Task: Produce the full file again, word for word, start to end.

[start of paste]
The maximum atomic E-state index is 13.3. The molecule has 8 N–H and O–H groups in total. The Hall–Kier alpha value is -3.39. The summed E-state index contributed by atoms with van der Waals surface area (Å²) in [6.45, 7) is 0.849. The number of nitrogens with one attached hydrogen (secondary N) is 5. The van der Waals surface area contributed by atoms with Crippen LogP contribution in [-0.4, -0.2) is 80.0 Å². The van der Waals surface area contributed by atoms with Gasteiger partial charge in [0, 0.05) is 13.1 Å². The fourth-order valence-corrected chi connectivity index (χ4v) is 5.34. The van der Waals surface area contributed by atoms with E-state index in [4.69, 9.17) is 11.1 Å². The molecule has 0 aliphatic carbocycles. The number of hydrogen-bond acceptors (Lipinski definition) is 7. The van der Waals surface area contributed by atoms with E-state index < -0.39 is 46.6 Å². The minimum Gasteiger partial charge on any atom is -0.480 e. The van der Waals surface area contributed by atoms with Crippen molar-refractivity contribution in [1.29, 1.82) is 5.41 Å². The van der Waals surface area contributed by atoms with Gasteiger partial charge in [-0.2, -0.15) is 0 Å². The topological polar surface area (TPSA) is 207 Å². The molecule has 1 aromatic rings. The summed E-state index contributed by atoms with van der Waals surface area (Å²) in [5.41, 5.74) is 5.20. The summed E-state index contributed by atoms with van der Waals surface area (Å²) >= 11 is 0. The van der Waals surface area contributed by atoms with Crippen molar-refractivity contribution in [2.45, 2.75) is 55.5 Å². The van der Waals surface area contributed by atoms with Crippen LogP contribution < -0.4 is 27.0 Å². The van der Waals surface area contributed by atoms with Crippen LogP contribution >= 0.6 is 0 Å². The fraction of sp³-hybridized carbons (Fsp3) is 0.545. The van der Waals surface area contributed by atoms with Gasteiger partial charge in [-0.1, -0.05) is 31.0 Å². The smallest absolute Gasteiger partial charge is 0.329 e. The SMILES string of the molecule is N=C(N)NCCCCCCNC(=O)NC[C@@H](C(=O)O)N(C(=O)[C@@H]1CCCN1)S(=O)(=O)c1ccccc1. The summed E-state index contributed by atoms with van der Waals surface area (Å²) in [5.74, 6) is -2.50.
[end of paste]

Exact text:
The maximum atomic E-state index is 13.3. The molecule has 8 N–H and O–H groups in total. The Hall–Kier alpha value is -3.39. The summed E-state index contributed by atoms with van der Waals surface area (Å²) in [6.45, 7) is 0.849. The number of nitrogens with one attached hydrogen (secondary N) is 5. The van der Waals surface area contributed by atoms with Crippen LogP contribution in [-0.4, -0.2) is 80.0 Å². The van der Waals surface area contributed by atoms with Gasteiger partial charge in [0, 0.05) is 13.1 Å². The fourth-order valence-corrected chi connectivity index (χ4v) is 5.34. The van der Waals surface area contributed by atoms with E-state index in [4.69, 9.17) is 11.1 Å². The molecule has 0 aliphatic carbocycles. The number of hydrogen-bond acceptors (Lipinski definition) is 7. The van der Waals surface area contributed by atoms with E-state index < -0.39 is 46.6 Å². The minimum Gasteiger partial charge on any atom is -0.480 e. The van der Waals surface area contributed by atoms with Crippen molar-refractivity contribution in [1.29, 1.82) is 5.41 Å². The van der Waals surface area contributed by atoms with Gasteiger partial charge in [-0.2, -0.15) is 0 Å². The topological polar surface area (TPSA) is 207 Å². The molecule has 1 aromatic rings. The summed E-state index contributed by atoms with van der Waals surface area (Å²) in [5.41, 5.74) is 5.20. The summed E-state index contributed by atoms with van der Waals surface area (Å²) >= 11 is 0. The van der Waals surface area contributed by atoms with Crippen molar-refractivity contribution in [2.45, 2.75) is 55.5 Å². The van der Waals surface area contributed by atoms with Crippen LogP contribution < -0.4 is 27.0 Å². The van der Waals surface area contributed by atoms with Crippen LogP contribution >= 0.6 is 0 Å². The fraction of sp³-hybridized carbons (Fsp3) is 0.545. The van der Waals surface area contributed by atoms with Gasteiger partial charge in [-0.1, -0.05) is 31.0 Å². The smallest absolute Gasteiger partial charge is 0.329 e. The SMILES string of the molecule is N=C(N)NCCCCCCNC(=O)NC[C@@H](C(=O)O)N(C(=O)[C@@H]1CCCN1)S(=O)(=O)c1ccccc1. The summed E-state index contributed by atoms with van der Waals surface area (Å²) in [5.74, 6) is -2.50.